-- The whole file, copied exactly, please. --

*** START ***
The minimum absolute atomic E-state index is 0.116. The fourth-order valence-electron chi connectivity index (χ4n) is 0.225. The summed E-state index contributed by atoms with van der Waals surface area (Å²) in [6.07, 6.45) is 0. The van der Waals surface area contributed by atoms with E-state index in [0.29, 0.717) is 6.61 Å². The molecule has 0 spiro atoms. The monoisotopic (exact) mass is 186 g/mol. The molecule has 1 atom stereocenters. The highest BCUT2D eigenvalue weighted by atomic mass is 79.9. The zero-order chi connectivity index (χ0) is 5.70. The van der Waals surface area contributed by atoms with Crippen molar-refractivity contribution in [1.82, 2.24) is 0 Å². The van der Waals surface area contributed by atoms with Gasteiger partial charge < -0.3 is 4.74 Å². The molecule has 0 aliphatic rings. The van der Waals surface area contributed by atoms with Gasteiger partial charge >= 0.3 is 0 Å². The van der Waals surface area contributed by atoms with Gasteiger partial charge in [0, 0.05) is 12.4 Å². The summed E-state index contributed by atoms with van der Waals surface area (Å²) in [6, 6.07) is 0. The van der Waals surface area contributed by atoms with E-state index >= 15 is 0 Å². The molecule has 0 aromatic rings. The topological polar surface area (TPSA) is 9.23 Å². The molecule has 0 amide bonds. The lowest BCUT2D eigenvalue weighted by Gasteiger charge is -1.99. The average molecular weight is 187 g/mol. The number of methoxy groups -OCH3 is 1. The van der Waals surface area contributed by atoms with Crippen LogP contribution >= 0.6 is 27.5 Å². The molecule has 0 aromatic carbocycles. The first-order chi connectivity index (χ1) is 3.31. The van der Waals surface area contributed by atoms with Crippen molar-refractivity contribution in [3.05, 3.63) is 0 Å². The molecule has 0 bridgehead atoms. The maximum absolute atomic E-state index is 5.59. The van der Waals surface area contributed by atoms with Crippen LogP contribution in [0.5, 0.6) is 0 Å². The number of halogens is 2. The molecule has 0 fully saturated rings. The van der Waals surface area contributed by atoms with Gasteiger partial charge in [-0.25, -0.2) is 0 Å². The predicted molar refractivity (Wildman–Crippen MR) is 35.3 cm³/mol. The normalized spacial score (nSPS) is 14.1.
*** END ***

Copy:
The minimum absolute atomic E-state index is 0.116. The fourth-order valence-electron chi connectivity index (χ4n) is 0.225. The summed E-state index contributed by atoms with van der Waals surface area (Å²) in [6.07, 6.45) is 0. The van der Waals surface area contributed by atoms with E-state index in [0.29, 0.717) is 6.61 Å². The molecule has 0 spiro atoms. The monoisotopic (exact) mass is 186 g/mol. The molecule has 1 atom stereocenters. The highest BCUT2D eigenvalue weighted by atomic mass is 79.9. The zero-order chi connectivity index (χ0) is 5.70. The van der Waals surface area contributed by atoms with Crippen molar-refractivity contribution in [1.82, 2.24) is 0 Å². The van der Waals surface area contributed by atoms with Gasteiger partial charge < -0.3 is 4.74 Å². The molecule has 0 aliphatic rings. The van der Waals surface area contributed by atoms with Gasteiger partial charge >= 0.3 is 0 Å². The van der Waals surface area contributed by atoms with Gasteiger partial charge in [0, 0.05) is 12.4 Å². The summed E-state index contributed by atoms with van der Waals surface area (Å²) in [6, 6.07) is 0. The van der Waals surface area contributed by atoms with E-state index >= 15 is 0 Å². The molecule has 0 aromatic rings. The topological polar surface area (TPSA) is 9.23 Å². The molecule has 0 amide bonds. The lowest BCUT2D eigenvalue weighted by Gasteiger charge is -1.99. The average molecular weight is 187 g/mol. The number of methoxy groups -OCH3 is 1. The van der Waals surface area contributed by atoms with Crippen LogP contribution >= 0.6 is 27.5 Å². The molecule has 0 aromatic carbocycles. The first-order chi connectivity index (χ1) is 3.31. The van der Waals surface area contributed by atoms with Crippen molar-refractivity contribution in [3.05, 3.63) is 0 Å². The molecule has 0 bridgehead atoms. The maximum absolute atomic E-state index is 5.59. The van der Waals surface area contributed by atoms with Crippen LogP contribution in [0.5, 0.6) is 0 Å². The number of halogens is 2. The molecule has 0 fully saturated rings. The van der Waals surface area contributed by atoms with Gasteiger partial charge in [-0.25, -0.2) is 0 Å². The predicted molar refractivity (Wildman–Crippen MR) is 35.3 cm³/mol. The normalized spacial score (nSPS) is 14.1.